University of North Carolina, Chapel Hill. "The effect of intracanal medicaments on the properties of temporary restoration materials." All materials tested (Cavit, ZOE, and zinc phosphate cements) were softened by all the medications tested (Cresatin, Formocresol, and camphorated paramonochlorophenol), although Cavit showed some increased surface hardness after seven days. 9 Donald Kleiser and Keith Mullins, University of Kentucky, Lexington. "Pros and cons of Formocresol." Cases in which Formocresol was used in vital pulp extirpations were compared with ones in which no medicaments were used. 9 David Maddox, Medical College of Georgia, Augusta. "Faulty radiographs." Many times improvements can be effected. Overexposed films can be lightened by Farmer's reducing solution. Brown or green films can be refixed, and underdeveloped films can be intensified by chromium intensifier. 9 William Meyers, VA Hospital, Miami, Fla. "The operation of the SonoExplorer." A projected television tape showed the matching of indicator tone to reference sound. 9 Elliot Goldberg, Gary Ries, and Lorne Chapnick, Tufts University, Boston. "Extra mesiobuccal root canal of maxillary first molars." Percentages of incidence according to various studies were cited. General locations were described, and special means to look for the extra canal were suggested. 9 John Hartness, Rocky Mount, NC. "Tidbits of aid to clinical practice." A pressure injection through a rubber stopper for intrapulpal anesthesia was shown, as was a means for modifying rubber dam clamps by narrowing and sharpening the beaks for re-
JOURNAL OF ENDODONTICS I VOL 2, NO 11, NOVEMBER 1976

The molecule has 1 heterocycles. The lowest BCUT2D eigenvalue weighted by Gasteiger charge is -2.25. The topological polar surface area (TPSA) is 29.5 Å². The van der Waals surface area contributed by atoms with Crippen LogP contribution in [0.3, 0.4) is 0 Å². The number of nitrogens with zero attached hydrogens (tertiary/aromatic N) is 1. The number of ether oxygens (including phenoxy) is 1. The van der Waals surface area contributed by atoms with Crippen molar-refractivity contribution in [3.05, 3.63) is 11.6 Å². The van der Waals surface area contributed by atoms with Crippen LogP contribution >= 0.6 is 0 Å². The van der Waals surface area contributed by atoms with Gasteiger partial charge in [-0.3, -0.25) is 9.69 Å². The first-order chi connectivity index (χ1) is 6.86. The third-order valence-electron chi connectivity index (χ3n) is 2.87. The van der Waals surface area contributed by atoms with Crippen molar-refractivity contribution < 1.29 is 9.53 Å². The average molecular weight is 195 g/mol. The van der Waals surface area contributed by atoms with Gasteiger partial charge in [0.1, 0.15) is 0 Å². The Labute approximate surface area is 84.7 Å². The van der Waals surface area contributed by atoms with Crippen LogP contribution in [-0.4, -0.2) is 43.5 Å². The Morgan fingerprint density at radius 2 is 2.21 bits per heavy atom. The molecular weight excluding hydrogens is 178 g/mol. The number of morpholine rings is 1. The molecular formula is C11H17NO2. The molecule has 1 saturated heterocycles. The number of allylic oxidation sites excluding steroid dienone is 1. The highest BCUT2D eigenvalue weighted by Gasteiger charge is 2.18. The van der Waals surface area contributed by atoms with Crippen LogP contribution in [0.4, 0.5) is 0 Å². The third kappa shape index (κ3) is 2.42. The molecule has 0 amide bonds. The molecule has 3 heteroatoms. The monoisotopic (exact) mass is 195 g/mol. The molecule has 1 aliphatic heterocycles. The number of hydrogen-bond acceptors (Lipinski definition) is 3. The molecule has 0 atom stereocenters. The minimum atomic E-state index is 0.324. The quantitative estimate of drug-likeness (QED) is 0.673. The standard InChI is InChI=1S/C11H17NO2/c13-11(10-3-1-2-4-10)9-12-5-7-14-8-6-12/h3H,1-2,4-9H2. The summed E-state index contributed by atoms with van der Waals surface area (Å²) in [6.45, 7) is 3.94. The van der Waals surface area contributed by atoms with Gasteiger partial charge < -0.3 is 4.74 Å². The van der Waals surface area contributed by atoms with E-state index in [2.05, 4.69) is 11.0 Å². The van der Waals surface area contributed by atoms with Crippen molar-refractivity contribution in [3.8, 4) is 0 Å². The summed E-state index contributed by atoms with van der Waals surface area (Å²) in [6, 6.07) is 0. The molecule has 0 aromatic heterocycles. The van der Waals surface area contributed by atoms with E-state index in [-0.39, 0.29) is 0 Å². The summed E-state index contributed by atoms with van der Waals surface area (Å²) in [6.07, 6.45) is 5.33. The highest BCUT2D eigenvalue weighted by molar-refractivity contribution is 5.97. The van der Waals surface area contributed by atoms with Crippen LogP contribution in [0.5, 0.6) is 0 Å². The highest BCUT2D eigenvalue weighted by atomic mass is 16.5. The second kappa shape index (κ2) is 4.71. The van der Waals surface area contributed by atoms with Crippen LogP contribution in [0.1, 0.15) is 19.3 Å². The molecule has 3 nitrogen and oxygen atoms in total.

tention on problem teeth. Externalization of large osteolytic lesions, using a small polyethylene tube available as a handpiece chuck, was suggested. Use of double film packs, with each film developed for a different time, was proposed as a means of ensuring availability of a radiograph of readable density. 9 Thomas McDonald, E m o r y University, Atlanta. "Fiber optics." This modality was demonstrated as an aid in detecting fractures and locating canal orifices. 9 Alfonso Moreno, Monterrey, Mexico. " A technique for filling root canals with gutta-percha warmed within the canal." The warming of gutta-percha in the canal is done with a file attachment on an ultrasonic unit (Cavitron). After placement with cement, the cone is heated in this way, followed immediately by vertical a n d / o r lateral condensation. 9 Eric Hovland, Medical College of Virginia, Richmond. " A technique for splinting teeth." Mesh-backed orthodontic brackets are bonded directly to enamel after acid etching. A labial arch wire shaped outside the mouth is used to connect the brackets. 9 Daniel Garcia, Conrad Jungman, and Thomas Sullivan, Warwick, RI. "Radionuclide imaging as applied to evaluating endodontic procedures." Although used now only as an experimental model in dogs, Tc99 pyrophosphate followed by a scan is a possible means of diagnosing problem lesions such as osteomyelitis. 9 Jack Levi, Austin Johnson, Douglas Mann, Frederick L e r n e r, Fredric Lubit, and Andrew Gershon, Teaneck, NJ. "An experimental model for implanting materials into laboratory animals and making comparisons histologically." Teflon caps containing ZOE were